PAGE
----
Amazon, World’s Largest MBA Recruiter, Again Tops List Of H-1B Hirers

Amazon is the top tech employer for most leading B-schools — and in many cases, the top employer of a school’s MBAs altogether. File photo

Amazon, the world’s largest recruiter of MBA graduates, again tops the list of employwers who gained the most approved H-!b petitions in fiscal year 2021. Amazon was approved to hire for initial employment a record 6,182 employees under the H-1B visa program, up from 4,774 a year earlier.

Other major U.S. companies with large numbers of H-1B hires include Google, IBM, Microsoft, Deloitte, Facebook, Accenture, Apple, Goldman Sachs, Oracle, Intel, Ernst & Young, Cisco and Walmart, all among the top 25 companies in gaining approvals (see table below). H-1B petitions for “initial employment” are primarily for new employment, typically for companies a case that would count against the H-1B annual limit.

The 29% in approved petitions by Amazon was among the biggest increases. Apple’s year-over-year increase also was sizable, going to 1,071 from 749 in fiscal year 2020, as was Goldman Sachs, which won approval for 640 hires vs. 399 a year earlier. For many companies, including Google and Microsoft, H1-B hires last year fell from year-earlier levels. Google went to 1,453 approved petitions from 1,682 in 2020, while Microsoft fell to 1,240 from 1,791.


Amazon has become one of the world’s leading recruiters of MBA talent, bringing aboard more than 1,000 new MBA grads a year, far larger than McKinsey, Bain or the Boston Consulting Group. At the University of Michigan’s Ross School of Business, Amazon hired 25 members of the MBA Class of 2021, more than any other firm with the exception of McKinsey which hired just one more MBA.

Only 2% of Amazon’s H-1B petitions were denied by the U.S. government last year when the overall denial rate for. Initial employment was 4% in FY 2021, the lowest known level since data on H-1B denial rates became available. The 4% level in FY 2021 is much lower than the denial rate of 13% in FY 2017, 24% in FY 2018, 21% in FY 2019 and 13% in FY 2020 during the Trump administration.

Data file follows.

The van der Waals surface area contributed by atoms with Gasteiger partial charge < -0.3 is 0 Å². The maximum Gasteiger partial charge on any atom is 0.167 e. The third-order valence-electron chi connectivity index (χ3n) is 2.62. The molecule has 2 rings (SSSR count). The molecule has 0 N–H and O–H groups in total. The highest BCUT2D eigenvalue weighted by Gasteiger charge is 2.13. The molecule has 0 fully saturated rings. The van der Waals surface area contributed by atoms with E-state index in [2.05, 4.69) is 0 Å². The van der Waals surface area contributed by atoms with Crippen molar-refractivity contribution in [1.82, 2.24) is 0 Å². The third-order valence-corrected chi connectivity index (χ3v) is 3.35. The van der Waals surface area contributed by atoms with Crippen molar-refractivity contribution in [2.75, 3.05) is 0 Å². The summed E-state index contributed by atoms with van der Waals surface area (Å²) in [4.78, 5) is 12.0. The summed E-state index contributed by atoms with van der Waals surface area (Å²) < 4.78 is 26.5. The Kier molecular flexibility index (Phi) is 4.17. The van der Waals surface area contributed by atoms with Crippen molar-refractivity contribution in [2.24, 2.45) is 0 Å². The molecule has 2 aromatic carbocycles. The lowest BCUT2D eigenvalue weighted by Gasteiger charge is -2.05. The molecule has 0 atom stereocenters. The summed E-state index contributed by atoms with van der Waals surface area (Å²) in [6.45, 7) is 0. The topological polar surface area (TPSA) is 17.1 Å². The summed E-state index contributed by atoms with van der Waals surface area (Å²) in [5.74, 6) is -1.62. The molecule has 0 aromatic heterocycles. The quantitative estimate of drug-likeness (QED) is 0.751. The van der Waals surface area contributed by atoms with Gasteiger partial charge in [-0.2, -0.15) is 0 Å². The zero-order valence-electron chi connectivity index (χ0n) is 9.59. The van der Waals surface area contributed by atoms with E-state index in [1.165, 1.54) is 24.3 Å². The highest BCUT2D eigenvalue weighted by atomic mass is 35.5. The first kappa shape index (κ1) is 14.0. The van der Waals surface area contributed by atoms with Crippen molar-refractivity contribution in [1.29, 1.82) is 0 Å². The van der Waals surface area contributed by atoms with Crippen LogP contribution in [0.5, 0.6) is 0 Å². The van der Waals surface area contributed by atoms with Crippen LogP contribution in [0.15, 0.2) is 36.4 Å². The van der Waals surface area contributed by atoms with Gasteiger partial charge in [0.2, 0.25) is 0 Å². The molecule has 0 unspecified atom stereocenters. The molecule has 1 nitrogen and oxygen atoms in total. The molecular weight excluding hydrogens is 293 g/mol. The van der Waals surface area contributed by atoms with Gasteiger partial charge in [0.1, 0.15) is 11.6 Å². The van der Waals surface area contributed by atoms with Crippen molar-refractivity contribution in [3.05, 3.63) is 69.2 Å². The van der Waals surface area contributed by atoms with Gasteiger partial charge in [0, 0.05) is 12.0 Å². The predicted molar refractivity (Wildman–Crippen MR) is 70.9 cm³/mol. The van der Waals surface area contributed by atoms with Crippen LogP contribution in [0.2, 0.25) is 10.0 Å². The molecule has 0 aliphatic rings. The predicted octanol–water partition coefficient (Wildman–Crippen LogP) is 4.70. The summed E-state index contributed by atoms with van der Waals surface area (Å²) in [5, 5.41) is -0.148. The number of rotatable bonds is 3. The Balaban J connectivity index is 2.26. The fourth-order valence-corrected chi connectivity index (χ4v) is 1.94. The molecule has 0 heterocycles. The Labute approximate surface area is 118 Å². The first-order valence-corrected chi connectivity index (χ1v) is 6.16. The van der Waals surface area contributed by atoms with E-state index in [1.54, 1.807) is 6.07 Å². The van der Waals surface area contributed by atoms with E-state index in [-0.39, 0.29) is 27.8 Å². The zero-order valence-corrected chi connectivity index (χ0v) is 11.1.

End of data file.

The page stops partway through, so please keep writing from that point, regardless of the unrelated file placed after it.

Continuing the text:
The more generous policy in granting H-1B petitions is good news for international students in U.S. MBA programs who want to remain in the U.S. and has contributed to a significant increase in employment rates for international grads. At the University of Chicago’s Booth School of Business, the job offer rate for international MBAs at graduation actually exceeded the rate for domestic graduates. Some 93.2% of the international students had job offers at commencement versus 92.7% for U.S. citizens and permanent residents. Three months after graduation, the job offer rate of 97.7% last year was exactly the same for both international and domestic MBA grads at Booth.

The success coincides with Trump administration losses in federal courts according to a new analysis by the National Foundation for American Policy (NFAP). “Judges declared the Trump administration’s actions to be unlawful, forcing changes in restrictive immigration policies that resulted in the denial rate for new H-1B petitions for initial employment in FY 2021 to drop to 4%, far lower than the denial rate of 24% in FY 2018, 21% in FY 2019 and 13% in FY 2020,” according to the NFAP. “The Trump administration managed to carry out what judges determined to be unlawful policies for nearly four years, and the policies imposed significant costs on employers, visa holders and the U.S. economy, likely contributing to more work and talent moving to other countries.

NFAP closely tracks H-1B petitions and denial rates. Absent significant changes in government policies, high denial rates are unusual since employers would be unlikely to apply for H-1B petitions for individuals who do not qualify given the time and expense.”

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